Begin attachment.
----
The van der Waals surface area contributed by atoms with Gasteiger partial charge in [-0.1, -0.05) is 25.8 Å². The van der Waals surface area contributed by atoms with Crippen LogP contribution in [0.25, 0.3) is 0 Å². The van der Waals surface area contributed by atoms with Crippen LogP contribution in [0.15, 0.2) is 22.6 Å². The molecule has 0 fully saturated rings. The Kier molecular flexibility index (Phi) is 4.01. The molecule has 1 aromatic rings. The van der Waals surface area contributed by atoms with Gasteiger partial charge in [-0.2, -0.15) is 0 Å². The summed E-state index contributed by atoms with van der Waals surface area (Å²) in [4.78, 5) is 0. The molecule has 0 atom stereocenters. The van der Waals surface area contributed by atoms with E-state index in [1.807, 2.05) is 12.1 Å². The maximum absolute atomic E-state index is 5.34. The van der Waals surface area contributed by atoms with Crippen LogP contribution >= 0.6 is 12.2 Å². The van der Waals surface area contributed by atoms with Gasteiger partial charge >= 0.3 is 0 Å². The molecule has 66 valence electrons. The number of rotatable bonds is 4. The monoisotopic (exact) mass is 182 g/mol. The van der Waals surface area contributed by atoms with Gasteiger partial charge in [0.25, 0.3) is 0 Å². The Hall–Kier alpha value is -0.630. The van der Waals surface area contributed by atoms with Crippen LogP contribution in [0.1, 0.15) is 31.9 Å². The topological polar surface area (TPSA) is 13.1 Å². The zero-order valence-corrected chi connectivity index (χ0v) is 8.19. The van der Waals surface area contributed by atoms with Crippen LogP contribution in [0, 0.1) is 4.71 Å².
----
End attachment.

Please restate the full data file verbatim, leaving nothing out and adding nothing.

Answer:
The van der Waals surface area contributed by atoms with Gasteiger partial charge in [-0.1, -0.05) is 25.8 Å². The van der Waals surface area contributed by atoms with Crippen LogP contribution in [0.25, 0.3) is 0 Å². The van der Waals surface area contributed by atoms with Crippen LogP contribution in [0.15, 0.2) is 22.6 Å². The molecule has 0 fully saturated rings. The Kier molecular flexibility index (Phi) is 4.01. The molecule has 1 aromatic rings. The van der Waals surface area contributed by atoms with Gasteiger partial charge in [-0.2, -0.15) is 0 Å². The summed E-state index contributed by atoms with van der Waals surface area (Å²) in [4.78, 5) is 0. The molecule has 0 atom stereocenters. The van der Waals surface area contributed by atoms with E-state index in [1.807, 2.05) is 12.1 Å². The maximum absolute atomic E-state index is 5.34. The van der Waals surface area contributed by atoms with Crippen LogP contribution >= 0.6 is 12.2 Å². The van der Waals surface area contributed by atoms with Gasteiger partial charge >= 0.3 is 0 Å². The molecule has 66 valence electrons. The number of rotatable bonds is 4. The monoisotopic (exact) mass is 182 g/mol. The van der Waals surface area contributed by atoms with Gasteiger partial charge in [0.25, 0.3) is 0 Å². The Hall–Kier alpha value is -0.630. The van der Waals surface area contributed by atoms with Crippen LogP contribution in [0.1, 0.15) is 31.9 Å². The topological polar surface area (TPSA) is 13.1 Å². The zero-order valence-corrected chi connectivity index (χ0v) is 8.19. The van der Waals surface area contributed by atoms with Crippen LogP contribution in [0, 0.1) is 4.71 Å².